DMA/EKU had a crazy start this year–technology decided it would vex me. To put it simply:
You know when things are not going all that well but no one else seems to notice even though you’re convinced everything is a mess? Well, this wouldn’t be one of those times.
Yeah…the opening outside session began with 1 of the rangers going “belly up,” and the inside conducting session began as if it were 1984….don’t ask. But after a quick trip to the store and the acquisition of the proper cables we were finally back on track.
Which brings me to dinner.
I received a text from the staff manager that a group of young boys and their counsellors wanted to observe us while we were outside after dinner. I gave it a moment of thought and decided sure. We’re outside in public spaces, the students are supervised, if we can provide another group with a demonstration of something that resonates with what they are learning it’s a win-win.
When I arrived to the session our gang was getting all set up to begin the marching basics block. I went over to the other group and introduced myself to the lead counsellor and inquired about their group–hoping to learn more about what they were after so I could address it in some manner within the structure of our own evening lessons.
It turned out that the boys, ranging in age from 9 to 16, were all football players and were learning about leadership styles and approaches. The counsellor’s main goal was for them to watch how drum majors of a band were also members; how a large group of young students can all respond with precision to commands so that the group can function in a more orderly manner. He did not want me to do anything FOR them but to merely do what we planned to do and he would mold it to fit his needs with his group.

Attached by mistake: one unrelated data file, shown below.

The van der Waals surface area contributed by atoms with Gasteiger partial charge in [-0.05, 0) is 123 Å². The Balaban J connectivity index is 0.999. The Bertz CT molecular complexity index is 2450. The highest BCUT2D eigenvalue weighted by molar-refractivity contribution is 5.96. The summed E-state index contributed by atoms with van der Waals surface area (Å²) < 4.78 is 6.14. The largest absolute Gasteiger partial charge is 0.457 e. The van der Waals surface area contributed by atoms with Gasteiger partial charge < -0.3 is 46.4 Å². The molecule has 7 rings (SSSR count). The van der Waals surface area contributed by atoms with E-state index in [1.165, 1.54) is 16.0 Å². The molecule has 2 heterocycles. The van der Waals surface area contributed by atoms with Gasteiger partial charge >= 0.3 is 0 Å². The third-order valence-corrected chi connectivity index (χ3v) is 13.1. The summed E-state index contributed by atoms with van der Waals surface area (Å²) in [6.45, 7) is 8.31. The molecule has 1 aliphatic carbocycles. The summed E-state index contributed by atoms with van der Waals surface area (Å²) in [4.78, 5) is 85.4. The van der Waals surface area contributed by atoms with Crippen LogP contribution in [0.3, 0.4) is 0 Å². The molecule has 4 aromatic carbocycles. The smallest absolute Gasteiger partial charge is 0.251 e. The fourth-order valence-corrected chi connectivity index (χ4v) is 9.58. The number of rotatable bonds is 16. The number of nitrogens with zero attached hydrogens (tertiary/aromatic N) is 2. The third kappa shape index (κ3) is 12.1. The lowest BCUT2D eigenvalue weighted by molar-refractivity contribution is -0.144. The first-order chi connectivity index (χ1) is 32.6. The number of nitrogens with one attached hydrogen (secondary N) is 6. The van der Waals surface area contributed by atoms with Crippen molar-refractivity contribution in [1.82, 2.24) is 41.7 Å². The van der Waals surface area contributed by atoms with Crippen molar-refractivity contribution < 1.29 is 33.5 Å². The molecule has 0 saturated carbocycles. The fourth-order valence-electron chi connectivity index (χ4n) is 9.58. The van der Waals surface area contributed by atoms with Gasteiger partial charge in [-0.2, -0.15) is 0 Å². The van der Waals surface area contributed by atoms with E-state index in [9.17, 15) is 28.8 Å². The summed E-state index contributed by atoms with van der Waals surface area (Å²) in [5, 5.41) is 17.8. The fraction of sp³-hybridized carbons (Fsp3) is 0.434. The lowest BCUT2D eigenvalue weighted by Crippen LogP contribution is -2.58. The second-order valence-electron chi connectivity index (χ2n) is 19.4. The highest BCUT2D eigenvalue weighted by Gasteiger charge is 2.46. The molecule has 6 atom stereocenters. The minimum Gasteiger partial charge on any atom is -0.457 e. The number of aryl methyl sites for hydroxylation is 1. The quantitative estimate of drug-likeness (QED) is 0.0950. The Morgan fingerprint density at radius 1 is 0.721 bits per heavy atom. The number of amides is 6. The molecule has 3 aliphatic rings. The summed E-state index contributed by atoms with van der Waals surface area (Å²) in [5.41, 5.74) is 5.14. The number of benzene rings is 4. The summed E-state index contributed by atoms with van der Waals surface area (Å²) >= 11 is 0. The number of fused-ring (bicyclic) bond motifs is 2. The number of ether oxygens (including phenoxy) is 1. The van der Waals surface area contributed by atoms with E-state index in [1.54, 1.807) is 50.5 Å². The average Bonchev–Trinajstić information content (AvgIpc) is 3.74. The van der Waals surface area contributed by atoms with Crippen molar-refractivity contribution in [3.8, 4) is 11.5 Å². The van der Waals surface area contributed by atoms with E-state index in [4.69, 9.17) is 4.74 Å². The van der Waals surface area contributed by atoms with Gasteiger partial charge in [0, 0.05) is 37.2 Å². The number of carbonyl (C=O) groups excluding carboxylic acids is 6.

Needless to say I was intrigued!
So off we went teaching the usual DMA Marching Basics Block and these young men and their counsellors were watching from a short distance away in order not to be a distraction (Talk about brilliant leadership on behalf of their counsellors!) After getting through all the turns and flanks I shifted gears and did a little more of the teaching module…and this was when it got interesting.
The counsellors of the football leaders modeled what we had done! They broke their students up into groups of 6 (squads) and they taught them how to call commands exactly how I was calling them! No instruction on how to do so–simple imitation. And then the football leaders started marching around the parking lot with one boy in charge (Squad Leader). They were in control; they were having fun; they were learning to work together to achieve a sense of cohesiveness.
They say imitation is the greatest form of flattery. I’m humbled this evening. What a special and unexpected treat!